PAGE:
Someone should explain to ol’ Joe that US Law stops at 12 n.m. from the baseline.
Holding speeches and passing Laws that applies in the US does not help on a worldwide problem.
Now if he/they did something with the problems that are holding up ships for up to 14 days before entering US Ports, containers not getting to consignees for days after discharging and empties not getting back to ports for return (or getting filled with export goods and commodities) so they can be reused, that could help. At least it is within their jurisdiction and capabilities to do something about
What is Demurrage and Detention in Container shipping??:
PS> Containers are not always owned by the Shipping Line
A ship that spend 5-7 days waiting for berth at loading port and maybe another 14 days in que before getting a berth at the discharge port does incur expenses during this time, (especially if forced to idle <150 n.m. offshore)
It also affect the total carrying capacity available in a given trade, thus the supply and demand balance, which lead to higher charges per loaded container carried. (Empties are an expense for the container lines)
The time spent waiting also add to the days the containers is used/leased, thus the container lease contract also incur additional costs for the consignee/user.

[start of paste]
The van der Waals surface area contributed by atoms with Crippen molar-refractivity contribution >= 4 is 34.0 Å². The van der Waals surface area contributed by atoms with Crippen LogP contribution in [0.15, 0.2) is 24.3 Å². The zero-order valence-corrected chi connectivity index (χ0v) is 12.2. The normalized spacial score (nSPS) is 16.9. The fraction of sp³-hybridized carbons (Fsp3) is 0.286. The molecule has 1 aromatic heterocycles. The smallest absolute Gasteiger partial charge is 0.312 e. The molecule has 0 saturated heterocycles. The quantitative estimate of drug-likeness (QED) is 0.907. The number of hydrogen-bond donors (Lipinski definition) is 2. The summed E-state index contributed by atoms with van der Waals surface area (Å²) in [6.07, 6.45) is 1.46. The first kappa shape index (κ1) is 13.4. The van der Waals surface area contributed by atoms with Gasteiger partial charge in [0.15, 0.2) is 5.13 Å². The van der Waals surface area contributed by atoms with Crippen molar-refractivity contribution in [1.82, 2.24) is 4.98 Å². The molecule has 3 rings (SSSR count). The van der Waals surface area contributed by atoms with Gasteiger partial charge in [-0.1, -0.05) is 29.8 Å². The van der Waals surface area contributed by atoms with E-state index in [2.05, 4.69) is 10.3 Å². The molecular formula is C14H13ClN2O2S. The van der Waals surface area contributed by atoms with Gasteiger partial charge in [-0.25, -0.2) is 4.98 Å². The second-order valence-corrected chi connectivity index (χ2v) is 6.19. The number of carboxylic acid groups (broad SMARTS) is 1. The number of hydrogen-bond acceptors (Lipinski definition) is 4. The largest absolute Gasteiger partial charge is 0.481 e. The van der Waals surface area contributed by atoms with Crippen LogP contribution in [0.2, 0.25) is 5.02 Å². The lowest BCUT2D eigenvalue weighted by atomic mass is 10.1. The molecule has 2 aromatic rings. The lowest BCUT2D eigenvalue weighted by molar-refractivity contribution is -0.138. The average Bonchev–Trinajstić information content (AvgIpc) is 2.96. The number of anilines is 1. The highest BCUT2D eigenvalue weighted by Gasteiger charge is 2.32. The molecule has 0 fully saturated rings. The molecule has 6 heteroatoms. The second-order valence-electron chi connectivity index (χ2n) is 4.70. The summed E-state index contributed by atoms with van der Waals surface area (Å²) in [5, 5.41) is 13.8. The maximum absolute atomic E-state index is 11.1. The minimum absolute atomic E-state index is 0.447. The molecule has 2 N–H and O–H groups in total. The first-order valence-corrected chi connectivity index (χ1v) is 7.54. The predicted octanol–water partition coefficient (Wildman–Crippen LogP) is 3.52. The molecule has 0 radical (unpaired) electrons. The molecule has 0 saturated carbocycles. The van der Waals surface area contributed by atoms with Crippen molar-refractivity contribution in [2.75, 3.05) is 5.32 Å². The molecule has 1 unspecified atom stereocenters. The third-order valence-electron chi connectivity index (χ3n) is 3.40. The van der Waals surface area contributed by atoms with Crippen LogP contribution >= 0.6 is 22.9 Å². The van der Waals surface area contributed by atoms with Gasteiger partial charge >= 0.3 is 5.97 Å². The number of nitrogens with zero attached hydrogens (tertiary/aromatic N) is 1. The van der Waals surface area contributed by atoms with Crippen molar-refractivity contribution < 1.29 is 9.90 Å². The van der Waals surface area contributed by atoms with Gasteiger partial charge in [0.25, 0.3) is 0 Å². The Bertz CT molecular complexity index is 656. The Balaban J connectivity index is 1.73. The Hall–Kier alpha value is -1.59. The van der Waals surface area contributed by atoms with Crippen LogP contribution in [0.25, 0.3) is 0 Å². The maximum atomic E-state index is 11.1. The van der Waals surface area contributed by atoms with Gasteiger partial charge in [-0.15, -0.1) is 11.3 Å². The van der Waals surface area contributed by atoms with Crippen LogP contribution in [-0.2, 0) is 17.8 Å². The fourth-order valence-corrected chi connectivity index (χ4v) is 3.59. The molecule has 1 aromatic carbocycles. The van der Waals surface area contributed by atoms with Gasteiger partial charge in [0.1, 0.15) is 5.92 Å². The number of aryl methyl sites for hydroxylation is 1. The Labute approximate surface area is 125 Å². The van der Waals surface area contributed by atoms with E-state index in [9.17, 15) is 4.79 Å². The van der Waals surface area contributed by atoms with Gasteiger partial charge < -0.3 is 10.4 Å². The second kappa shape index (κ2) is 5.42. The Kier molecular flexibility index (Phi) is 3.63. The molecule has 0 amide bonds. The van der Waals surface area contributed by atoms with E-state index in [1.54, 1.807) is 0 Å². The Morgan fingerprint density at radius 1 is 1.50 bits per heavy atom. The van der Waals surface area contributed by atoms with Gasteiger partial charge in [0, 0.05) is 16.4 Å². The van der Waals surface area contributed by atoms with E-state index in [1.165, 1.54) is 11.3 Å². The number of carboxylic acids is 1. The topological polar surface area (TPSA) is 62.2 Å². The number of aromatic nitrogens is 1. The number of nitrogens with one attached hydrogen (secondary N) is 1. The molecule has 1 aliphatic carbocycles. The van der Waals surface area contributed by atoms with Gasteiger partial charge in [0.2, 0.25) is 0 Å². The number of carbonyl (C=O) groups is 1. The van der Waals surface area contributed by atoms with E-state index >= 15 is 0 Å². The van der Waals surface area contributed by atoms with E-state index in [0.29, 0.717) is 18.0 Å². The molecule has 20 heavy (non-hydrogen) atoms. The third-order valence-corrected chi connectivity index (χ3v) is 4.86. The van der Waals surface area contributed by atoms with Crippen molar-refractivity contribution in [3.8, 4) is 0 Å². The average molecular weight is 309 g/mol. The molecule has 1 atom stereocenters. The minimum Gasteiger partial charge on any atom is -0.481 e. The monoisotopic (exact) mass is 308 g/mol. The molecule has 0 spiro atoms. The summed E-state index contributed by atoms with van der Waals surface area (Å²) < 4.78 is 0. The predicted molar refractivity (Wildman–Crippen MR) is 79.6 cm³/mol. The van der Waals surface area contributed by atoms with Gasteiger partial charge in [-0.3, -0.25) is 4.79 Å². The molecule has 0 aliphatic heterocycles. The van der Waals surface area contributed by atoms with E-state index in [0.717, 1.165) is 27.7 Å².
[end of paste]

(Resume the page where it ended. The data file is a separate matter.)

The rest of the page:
I know that the majority here know all this, but there are a lot of ignorance out there, especially among those not directly involved in container shipping.
PS> There is an old and well known saying: “Ships makes money when sailing and cost money while in port (or idle)”
But here you may add; If can charge Demurrage at least some can be earned back…
Looks like someone is trying to explain:
Domestic policy and re-election may have more to do with his statement than facts.
There is no longer any good reason for exempting the container conferences from antitrust law.
Change the law. Investigate. Review their books. Prosecute as indicated.
There needs to some big user fees for foreign shipping companies using US taxpayer funded facilities.
How do you enforce that on non-American shipping companies in international trade?
Aside from higher Port Dues in US ports that is. (Which would be past on to costumers anyhow)
Here are the charges that is commonly charged by ports and container terminals:
If they book outbound freight in the US, or bring inbound freight to the US, they are doing business in the US and subject to US law.
The US enforced antitrust laws against shipping companies in the past, but their lobbyists convicted nice Congress to give ocean shipping an exemption “to make it more efficient and save consumers money.” Maybe it did for awhile.
Now a small number of conferences (price fixing schemes) are costing consumers more. Time for Congress to repeal the exemption.
Maybe it would be more productive to look at this side of the problem?:
But of course it is much more fun yo blame those greedy foreign shipping lines that to look at own problems and shortcomings:
They built those ships overnight and surprised us when they appeared at our modern first class ports without warning.
Do they expect us to actually know what is happening in a world far away and out of mind??
OK, I made up the last bit, so I have no refr. to show.
But giving more money to FMC would be an immediate solution to any supply line problem:
That will enable FMC to keep those greedy foreign shipping companies in line.
And inform the port owners/administrator of any new development in the shipping world.
(So they can find excuses for not being ready for any changes)